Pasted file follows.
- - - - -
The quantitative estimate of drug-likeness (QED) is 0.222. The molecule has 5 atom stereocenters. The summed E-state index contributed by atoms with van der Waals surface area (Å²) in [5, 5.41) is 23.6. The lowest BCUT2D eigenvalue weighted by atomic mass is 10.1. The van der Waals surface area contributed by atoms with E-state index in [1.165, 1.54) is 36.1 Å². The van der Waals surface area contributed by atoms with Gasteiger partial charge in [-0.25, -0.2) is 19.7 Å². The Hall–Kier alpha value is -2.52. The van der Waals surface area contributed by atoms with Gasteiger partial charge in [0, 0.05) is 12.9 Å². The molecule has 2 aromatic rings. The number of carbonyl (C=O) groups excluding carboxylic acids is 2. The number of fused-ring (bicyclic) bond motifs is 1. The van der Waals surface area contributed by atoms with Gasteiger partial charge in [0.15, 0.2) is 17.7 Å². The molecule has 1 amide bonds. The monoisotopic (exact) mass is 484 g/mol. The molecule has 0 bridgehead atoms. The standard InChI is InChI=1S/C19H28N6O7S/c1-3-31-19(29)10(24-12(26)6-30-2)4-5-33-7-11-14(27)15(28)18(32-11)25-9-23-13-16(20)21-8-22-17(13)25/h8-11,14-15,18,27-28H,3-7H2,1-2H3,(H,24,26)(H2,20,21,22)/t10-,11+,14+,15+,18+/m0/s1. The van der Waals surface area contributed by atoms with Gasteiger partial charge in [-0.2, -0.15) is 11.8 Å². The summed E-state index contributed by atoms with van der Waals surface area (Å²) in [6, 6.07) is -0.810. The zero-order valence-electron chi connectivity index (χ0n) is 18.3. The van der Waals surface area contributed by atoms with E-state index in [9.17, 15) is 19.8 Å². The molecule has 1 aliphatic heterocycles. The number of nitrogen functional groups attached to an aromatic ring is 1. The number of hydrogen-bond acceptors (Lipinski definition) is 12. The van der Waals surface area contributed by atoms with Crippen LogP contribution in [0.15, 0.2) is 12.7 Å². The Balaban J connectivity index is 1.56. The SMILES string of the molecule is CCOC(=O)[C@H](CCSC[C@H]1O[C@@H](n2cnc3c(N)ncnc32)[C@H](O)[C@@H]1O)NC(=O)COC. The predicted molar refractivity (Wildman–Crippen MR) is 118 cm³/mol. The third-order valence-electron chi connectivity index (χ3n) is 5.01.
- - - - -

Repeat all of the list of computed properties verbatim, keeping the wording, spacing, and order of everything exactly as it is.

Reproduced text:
The quantitative estimate of drug-likeness (QED) is 0.222. The molecule has 5 atom stereocenters. The summed E-state index contributed by atoms with van der Waals surface area (Å²) in [5, 5.41) is 23.6. The lowest BCUT2D eigenvalue weighted by atomic mass is 10.1. The van der Waals surface area contributed by atoms with E-state index in [1.165, 1.54) is 36.1 Å². The van der Waals surface area contributed by atoms with Gasteiger partial charge in [-0.25, -0.2) is 19.7 Å². The Hall–Kier alpha value is -2.52. The van der Waals surface area contributed by atoms with Gasteiger partial charge in [0, 0.05) is 12.9 Å². The molecule has 2 aromatic rings. The number of carbonyl (C=O) groups excluding carboxylic acids is 2. The number of fused-ring (bicyclic) bond motifs is 1. The van der Waals surface area contributed by atoms with Gasteiger partial charge in [0.15, 0.2) is 17.7 Å². The molecule has 1 amide bonds. The monoisotopic (exact) mass is 484 g/mol. The molecule has 0 bridgehead atoms. The standard InChI is InChI=1S/C19H28N6O7S/c1-3-31-19(29)10(24-12(26)6-30-2)4-5-33-7-11-14(27)15(28)18(32-11)25-9-23-13-16(20)21-8-22-17(13)25/h8-11,14-15,18,27-28H,3-7H2,1-2H3,(H,24,26)(H2,20,21,22)/t10-,11+,14+,15+,18+/m0/s1. The van der Waals surface area contributed by atoms with Gasteiger partial charge in [-0.2, -0.15) is 11.8 Å². The summed E-state index contributed by atoms with van der Waals surface area (Å²) in [6, 6.07) is -0.810. The zero-order valence-electron chi connectivity index (χ0n) is 18.3. The van der Waals surface area contributed by atoms with E-state index in [9.17, 15) is 19.8 Å². The molecule has 1 aliphatic heterocycles. The number of nitrogen functional groups attached to an aromatic ring is 1. The number of hydrogen-bond acceptors (Lipinski definition) is 12. The van der Waals surface area contributed by atoms with Crippen LogP contribution in [0.15, 0.2) is 12.7 Å². The Balaban J connectivity index is 1.56. The SMILES string of the molecule is CCOC(=O)[C@H](CCSC[C@H]1O[C@@H](n2cnc3c(N)ncnc32)[C@H](O)[C@@H]1O)NC(=O)COC. The predicted molar refractivity (Wildman–Crippen MR) is 118 cm³/mol. The third-order valence-electron chi connectivity index (χ3n) is 5.01.